Self-confidence Leads to Spiritual Failure (Mark 14:66-72)

Monday, March 16th, 2015
Sermon Series: Led to the Cross, Mark

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Self-confidence Leads to Spiritual Failure

Peter’s self-confidence leads to his denial of Christ,

from the gospel of Mark 14:66 to 72

Something has gone seriously wrong. I read this story somewhere. A radio DJ parent takes his 2-year-old to a park. Out of nowhere, a 5-year-old total stranger comes over to his 2-year-old, and with vigor throws the 2-year-old to the ground. What does the mother of the brutish 5-year-old do? She walks over to her bully-boy, and she is distraught. What does she say to her 5-year-old, who’s training to be a Nazi? She says to 5-year-old Attila, “What’s troubling you, darling?”

The radio DJ says, “I’ve never met this woman in my life, but of one thing I am absolutely certain, she went to graduate school. The reason I’m certain is because, it’s in graduate school where you learn that feelings are more important than behavior.” Those of us who didn’t attend grad school would be furious with our child–we’d correct our child, we might even spank our child if our kid threw a baby to the ground.

But if you go to Berkeley, you learn differently. You learn, “something must be ‘troubling’ my little Gestapo.” I’m certain something troubled Stalin. I have no doubt something troubled Hitler. But more important than their feelings was stopping their behavior. We don’t need to “understand” them.

If people are basically all good, then feelings are crucial. If people are basically good, then if your kid is an abusive bully, clearly something is troubling him–poor little Attila. But if people are basically bad by nature, then I am not interested in what is troubling him. I am interested in stopping him from expressing his bad inner nature and making certain his bad behavior never happens again.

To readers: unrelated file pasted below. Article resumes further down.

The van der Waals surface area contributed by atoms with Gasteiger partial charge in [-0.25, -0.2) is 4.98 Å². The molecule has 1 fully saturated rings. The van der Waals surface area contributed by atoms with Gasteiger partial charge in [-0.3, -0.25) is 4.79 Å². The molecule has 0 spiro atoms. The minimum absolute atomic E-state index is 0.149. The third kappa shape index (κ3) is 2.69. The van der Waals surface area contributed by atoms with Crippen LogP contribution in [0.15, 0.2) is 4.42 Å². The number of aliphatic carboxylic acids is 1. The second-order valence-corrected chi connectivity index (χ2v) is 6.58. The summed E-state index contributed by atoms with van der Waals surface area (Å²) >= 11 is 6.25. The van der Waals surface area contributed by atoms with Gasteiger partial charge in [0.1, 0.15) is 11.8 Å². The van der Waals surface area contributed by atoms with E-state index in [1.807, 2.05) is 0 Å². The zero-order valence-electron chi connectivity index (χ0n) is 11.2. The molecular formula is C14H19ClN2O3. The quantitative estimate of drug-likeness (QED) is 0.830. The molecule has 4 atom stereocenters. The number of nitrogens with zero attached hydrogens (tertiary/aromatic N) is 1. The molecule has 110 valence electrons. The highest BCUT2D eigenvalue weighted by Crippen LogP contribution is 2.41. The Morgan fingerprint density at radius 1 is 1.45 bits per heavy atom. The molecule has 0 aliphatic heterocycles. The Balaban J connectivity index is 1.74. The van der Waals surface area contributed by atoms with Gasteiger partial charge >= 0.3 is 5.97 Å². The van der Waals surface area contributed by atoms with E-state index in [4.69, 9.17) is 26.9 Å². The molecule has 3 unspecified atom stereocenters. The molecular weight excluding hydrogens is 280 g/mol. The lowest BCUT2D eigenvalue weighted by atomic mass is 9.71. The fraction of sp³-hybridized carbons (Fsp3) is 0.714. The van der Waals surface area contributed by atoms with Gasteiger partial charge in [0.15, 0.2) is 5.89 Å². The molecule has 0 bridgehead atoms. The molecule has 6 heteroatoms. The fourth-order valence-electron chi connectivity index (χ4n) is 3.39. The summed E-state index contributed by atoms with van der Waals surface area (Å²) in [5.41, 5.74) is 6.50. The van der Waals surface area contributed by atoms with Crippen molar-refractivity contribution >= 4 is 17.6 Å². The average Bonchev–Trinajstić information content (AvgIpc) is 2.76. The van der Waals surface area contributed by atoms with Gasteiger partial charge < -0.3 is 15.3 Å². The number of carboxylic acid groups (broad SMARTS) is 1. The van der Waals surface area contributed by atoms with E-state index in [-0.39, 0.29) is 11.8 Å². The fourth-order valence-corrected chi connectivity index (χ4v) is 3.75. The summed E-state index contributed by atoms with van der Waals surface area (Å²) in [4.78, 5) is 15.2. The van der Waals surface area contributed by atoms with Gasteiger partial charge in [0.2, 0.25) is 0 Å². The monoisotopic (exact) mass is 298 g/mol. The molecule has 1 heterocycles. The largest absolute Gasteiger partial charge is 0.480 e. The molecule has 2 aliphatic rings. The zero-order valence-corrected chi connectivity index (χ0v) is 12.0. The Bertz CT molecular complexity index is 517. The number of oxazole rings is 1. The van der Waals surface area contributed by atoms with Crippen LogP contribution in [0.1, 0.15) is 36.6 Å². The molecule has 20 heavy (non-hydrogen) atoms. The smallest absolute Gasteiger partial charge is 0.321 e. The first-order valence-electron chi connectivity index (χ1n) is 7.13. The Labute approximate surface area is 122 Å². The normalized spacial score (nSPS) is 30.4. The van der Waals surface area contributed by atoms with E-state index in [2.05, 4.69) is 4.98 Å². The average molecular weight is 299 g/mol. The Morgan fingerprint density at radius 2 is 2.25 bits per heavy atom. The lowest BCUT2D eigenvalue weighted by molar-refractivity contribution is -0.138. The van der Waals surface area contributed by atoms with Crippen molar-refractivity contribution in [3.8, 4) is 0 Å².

When you see people the way God does, you don’t care how they feel–you care how they act. But today, the primacy of behavior has been lost, and everything is about our feelings. As a result, self-esteem has become the new religion. Self-esteem is the main focus. And since feelings are most important, then clearly self-esteem, or feeling good about themselves is crucial. But the Bible teaches we will produce a much more compassionate and decent society, home and church if we teach our kids self-control, over teaching them self-esteem.

Why do I bring this up? Because this overt emphasis on self-esteem is producing proud, arrogant and spiritually sick children. It is this very self-esteem that is keeping children from turning to Christ, from confession of sin, from living dependently upon the Spirit of God. Plus it is this emphasis on self-esteem that is keeping people from humbling themselves and turning to Christ. And it’s this same self-confidence that brought about the colossal failure of Peter in Mark 14.

Turn to the end of Mark 14 and follow with your outline. The Bible teaches that human beings are born depraved–that every aspect of our nature, from baby to old man, is fallen. Then once we’ve been saved we’re given a totally new nature, and are new creatures in Christ. We are born anew/again, and now have been designed for good works.

But we also know that even as saints, we still sin. Even with our new heart, we are still incarcerated in fallen flesh that has yet to be redeemed. We are not fully redeemed yet. We’re still human and locked into our fallen flesh, and each of us in this room are aware of our wretchedness. We’re still aware of our sinfulness and the evil impulses in us.